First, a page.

The Lyriq has a long list of advanced tech features, but there are caveats. Two highlights include an impressive head-up display and the hands-free driver assistance feature known as Super Cruise, although neither was available for testing during our time in the Lyriq. These features will not be included on 2023 vehicles delivered to customers, as the Lyriq version has been brought forward nine months ahead of its original due date. The head-up display will debut on 2024 models, and Super Cruise will ship via an over-the-air update by the end of 2022, according to Cadillac.

The massive touchscreen acts as a gateway to perform nearly every vehicle function, from selecting driving settings to opening the glove box. The screen directly in front of the driver can be controlled via the steering wheel buttons, but some commands have to be done by touch with the driver’s left hand, which takes some getting used to. Another problem is that due to the continuous screen, some screens are blocked depending on your steering wheel placement.

The central display itself is bright and clear, providing an attractive view of many maps, functions and menus. Google Assistant is included, enabling a number of voice commands that understand natural speech quite well. You can control the screen by touch or via the center-mounted dial. Unfortunately, this can be clunky. The dial feels a little too small and positioned too far back compared to similar systems, although this may be desirable depending on the driver. Some menus and functions are also buried deep within the interface and can be difficult to locate, let alone navigate. Cadillac tries to solve this problem by creating many configurable icons so that you can place them wherever you want. You’ll want to try it before you buy.

How much storage is inside the Lyriq?

In terms of cargo space, the Lyriq is at the high end of mid-size electric SUVs. It comes with 28 cubic feet of space behind the rear seats, which is more than the Genesis GV60 EV at 24.0 cubic feet but less than the gas-powered Cadillac XT5 midsize SUV at 30.0 cubic feet. It looks similar to the Tesla Model Y, although Tesla doesn’t release comparable numbers. Storage inside the Lyriq is long and deep, partly due to the sloping roof which helps limit the height inside. The width of the opening is also narrow. There’s a shallow underfloor storage space where you can store charging cords and a cargo cover, as well as other small items.

There’s also no front trunk, or frunk, available with the Lyriq. Not all EVs come with a frunk, but EV owners see it as a perk of the ownership experience, especially with the Model Y and the Ford Mustang Mach-E. Overall, the Lyriq offers useful cargo space for luggage, groceries and light camping gear, especially if you fold the rear seats. But more overall space has been sacrificed in the name of that elongated style, and the lack of frunk may be disappointing to some potential buyers.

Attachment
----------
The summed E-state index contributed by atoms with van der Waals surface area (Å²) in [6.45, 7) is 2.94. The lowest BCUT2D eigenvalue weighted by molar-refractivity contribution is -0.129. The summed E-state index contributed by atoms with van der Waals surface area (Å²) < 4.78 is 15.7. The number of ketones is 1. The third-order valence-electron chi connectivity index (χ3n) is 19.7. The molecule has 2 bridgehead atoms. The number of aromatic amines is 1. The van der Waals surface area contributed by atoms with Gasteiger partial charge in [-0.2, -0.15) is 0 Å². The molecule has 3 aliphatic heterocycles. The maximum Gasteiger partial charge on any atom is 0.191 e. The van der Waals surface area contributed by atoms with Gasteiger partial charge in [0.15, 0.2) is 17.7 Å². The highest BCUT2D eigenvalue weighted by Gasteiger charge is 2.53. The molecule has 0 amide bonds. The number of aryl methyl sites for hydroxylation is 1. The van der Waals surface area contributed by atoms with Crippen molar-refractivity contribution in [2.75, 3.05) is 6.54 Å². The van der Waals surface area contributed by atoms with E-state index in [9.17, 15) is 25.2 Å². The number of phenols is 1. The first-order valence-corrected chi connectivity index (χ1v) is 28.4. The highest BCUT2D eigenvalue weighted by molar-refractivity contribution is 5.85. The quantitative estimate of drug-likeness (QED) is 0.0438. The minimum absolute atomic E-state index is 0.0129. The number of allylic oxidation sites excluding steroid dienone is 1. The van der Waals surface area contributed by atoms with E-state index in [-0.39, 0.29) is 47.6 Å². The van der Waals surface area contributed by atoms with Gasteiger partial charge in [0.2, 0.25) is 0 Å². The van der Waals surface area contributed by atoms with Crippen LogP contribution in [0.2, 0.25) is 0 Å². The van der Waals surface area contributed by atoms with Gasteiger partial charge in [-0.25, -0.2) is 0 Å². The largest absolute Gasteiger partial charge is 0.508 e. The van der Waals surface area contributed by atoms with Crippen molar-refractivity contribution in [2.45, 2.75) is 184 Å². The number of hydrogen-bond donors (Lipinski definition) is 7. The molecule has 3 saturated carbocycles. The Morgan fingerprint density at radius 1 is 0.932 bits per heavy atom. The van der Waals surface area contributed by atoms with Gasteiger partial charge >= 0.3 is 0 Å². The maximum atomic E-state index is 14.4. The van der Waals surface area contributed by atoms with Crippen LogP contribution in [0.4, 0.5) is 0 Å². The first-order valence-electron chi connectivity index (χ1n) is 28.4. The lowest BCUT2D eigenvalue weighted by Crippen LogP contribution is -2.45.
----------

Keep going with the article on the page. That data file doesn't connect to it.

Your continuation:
What about charge times and battery life?

The Lyriq comes with a 19.2kW on-board charger that adds up to 52 miles of range per hour on a compatible Level 2 home charger, which is significantly more powerful than most other vehicles’ on-board chargers electrical. The Model Y, for example, has an 11.5 kW on-board charger. But you’ll need to have a fairly robust household power source installed (including a 100-amp circuit breaker) to take advantage of the Lyriq’s maximum capability. For fast DC charging from public stations, Cadillac claims the Lyriq can handle up to 190kW from a suitable charging station and gain up to 76 miles of range in 10 minutes. That’s quite fast and similar to the DC charging speeds of the BMW iX.

Notably, Cadillac also claims its Ultium batteries — built through a partnership with LG Energy Solution and similar to those that power the GMC Hummer EV — can withstand an impressive amount of stress. Engineers said Lyriq owners can confidently charge up to 100% capacity without significantly degrading the battery, which is designed to outlast the vehicle itself. And while the charge rate should gradually decrease past the 80% mark, they say it won’t slow down like in some EVs.

Edmunds says

Our first lap in the 2023 Cadillac Lyriq was enough to grab our attention. The Lyriq offers a premium look and feel for the price, with ambitious range and battery capacities in the burgeoning luxury electric vehicle space. Its driving experience leaves something to be desired, but we look forward to a full performance and range test soon.